When Adam Grant published Give and Take last year, he popularised the notion that being a good person mattered, both in life and in work. He highlighted that the key is that in long-term relationships, giving is a fantastic strategy. Building the kind of long-term relationships with your customers, with your colleagues, and with other stakeholders in your business requires therefore a giving strategy.
Now, I’ve written a bit recently about having a sense of purpose and work and the importance of having this shared identity in order to lead a group of people successfully. A new study published recently by Yale has looked at the role identity plays in the formation of groups, and found that our selection process isn’t particularly ‘deep’ whatsoever.
It found that the groups we form don’t tend to coalesce around worthy topics such as purpose or principals, nor even do they emerge around more traditional identities surrounding race or religion. Instead, the groups we form boil down, they say, to nothing more than whether people are nice to us or not. From this humble beginning, we then tend to like friends of their friends, with the adverse that we dislike enemies of our friends.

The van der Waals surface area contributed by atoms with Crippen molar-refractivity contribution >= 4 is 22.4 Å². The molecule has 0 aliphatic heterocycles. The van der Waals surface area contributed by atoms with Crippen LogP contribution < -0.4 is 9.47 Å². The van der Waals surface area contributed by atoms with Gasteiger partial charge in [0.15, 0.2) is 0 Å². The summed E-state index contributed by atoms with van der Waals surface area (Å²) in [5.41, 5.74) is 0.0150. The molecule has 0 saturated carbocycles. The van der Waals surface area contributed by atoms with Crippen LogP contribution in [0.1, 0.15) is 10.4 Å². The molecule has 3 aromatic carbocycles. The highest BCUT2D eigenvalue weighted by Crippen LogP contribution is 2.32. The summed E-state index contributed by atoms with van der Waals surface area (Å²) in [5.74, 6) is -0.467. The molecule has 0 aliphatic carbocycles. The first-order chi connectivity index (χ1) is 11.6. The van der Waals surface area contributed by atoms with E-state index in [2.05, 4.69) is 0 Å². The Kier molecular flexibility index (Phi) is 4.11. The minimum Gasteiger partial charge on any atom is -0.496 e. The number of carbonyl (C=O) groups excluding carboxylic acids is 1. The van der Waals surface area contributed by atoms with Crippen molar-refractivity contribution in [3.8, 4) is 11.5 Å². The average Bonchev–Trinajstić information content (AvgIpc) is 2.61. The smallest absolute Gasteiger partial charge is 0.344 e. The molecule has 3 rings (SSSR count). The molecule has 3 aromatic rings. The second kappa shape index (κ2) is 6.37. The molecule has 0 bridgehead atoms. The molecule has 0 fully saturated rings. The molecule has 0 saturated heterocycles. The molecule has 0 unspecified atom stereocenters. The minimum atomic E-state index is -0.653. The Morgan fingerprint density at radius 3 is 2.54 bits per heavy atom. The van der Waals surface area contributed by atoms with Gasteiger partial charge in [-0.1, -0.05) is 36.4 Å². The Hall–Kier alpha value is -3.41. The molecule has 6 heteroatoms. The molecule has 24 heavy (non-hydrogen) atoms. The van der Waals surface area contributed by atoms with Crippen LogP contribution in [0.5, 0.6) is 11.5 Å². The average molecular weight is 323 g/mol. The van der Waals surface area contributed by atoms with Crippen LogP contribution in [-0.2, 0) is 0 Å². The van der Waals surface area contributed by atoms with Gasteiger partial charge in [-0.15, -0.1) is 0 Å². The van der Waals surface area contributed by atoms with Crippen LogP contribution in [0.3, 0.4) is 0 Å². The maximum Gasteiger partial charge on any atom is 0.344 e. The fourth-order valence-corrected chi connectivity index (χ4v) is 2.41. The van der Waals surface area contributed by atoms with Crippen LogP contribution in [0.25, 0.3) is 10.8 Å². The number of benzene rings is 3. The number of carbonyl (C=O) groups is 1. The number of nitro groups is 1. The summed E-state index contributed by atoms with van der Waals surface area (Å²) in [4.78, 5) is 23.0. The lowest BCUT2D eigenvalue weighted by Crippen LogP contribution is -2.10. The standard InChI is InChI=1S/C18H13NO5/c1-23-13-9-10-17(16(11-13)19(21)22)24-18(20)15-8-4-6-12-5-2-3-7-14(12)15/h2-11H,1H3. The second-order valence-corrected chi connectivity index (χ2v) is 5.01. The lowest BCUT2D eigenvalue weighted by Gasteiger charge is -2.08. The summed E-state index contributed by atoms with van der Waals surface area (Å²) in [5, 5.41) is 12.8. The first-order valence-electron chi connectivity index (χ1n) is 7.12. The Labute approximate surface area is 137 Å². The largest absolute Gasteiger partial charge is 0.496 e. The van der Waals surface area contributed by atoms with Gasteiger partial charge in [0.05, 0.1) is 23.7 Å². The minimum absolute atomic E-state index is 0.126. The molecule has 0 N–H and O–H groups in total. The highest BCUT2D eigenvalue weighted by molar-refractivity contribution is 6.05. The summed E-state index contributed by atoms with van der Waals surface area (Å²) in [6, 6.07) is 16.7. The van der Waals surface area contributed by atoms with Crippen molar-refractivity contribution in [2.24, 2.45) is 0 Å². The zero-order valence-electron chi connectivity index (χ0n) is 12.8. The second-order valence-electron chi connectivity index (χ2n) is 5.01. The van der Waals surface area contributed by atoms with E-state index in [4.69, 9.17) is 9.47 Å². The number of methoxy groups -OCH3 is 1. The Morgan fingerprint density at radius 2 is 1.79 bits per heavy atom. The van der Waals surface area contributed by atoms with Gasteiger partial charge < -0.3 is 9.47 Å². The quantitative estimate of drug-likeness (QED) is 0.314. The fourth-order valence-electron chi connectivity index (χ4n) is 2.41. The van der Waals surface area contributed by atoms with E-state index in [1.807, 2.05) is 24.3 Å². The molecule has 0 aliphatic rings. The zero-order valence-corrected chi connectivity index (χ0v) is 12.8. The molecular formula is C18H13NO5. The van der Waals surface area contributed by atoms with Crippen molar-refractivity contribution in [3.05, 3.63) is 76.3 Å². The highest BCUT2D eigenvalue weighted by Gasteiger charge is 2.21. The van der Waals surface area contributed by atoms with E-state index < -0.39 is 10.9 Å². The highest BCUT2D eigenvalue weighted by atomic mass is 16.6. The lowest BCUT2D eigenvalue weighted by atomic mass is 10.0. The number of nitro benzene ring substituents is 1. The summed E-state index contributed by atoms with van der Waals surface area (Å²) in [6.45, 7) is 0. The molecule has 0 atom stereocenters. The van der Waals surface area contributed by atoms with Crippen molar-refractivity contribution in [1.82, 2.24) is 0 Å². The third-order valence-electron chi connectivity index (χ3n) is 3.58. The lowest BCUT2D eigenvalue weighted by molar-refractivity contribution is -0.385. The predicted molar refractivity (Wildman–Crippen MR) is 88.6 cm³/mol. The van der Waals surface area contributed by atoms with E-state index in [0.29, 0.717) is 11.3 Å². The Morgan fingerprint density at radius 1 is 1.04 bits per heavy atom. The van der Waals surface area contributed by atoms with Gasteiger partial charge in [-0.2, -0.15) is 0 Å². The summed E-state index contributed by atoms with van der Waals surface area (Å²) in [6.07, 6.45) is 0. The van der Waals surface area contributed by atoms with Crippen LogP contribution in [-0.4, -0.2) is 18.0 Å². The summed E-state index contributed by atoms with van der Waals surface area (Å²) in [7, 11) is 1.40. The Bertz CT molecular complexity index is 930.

“It is hard to tease out root causes of group formation because observable differences such as race or language may arise because people already live in groups,” said David Rand, assistant professor of psychology at Yale and co-lead author of the study. “What we show is that you can strip away all those factors, and groups will still emerge.”
Suffice to say, the researchers are reluctant about drawing to wide a conclusion from their study, but they are clear in their conclusion that groups can, and do, form often without any of the traditional traits used to define particular communities.
“We talk about post-racial, post-religious America—the idea that we can put people into a melting pot and dissolve differences to make people a unified people,” Gray said. “But the thing is that people get into groups naturally, even if they literally don’t see race, or even understand that there is an ‘us versus them.’”
Given that we increasingly want employees collaborating and innovating together however, it might be worth following Adam Grant’s advice and encouraging them to just be a bit kinder to one another.Original post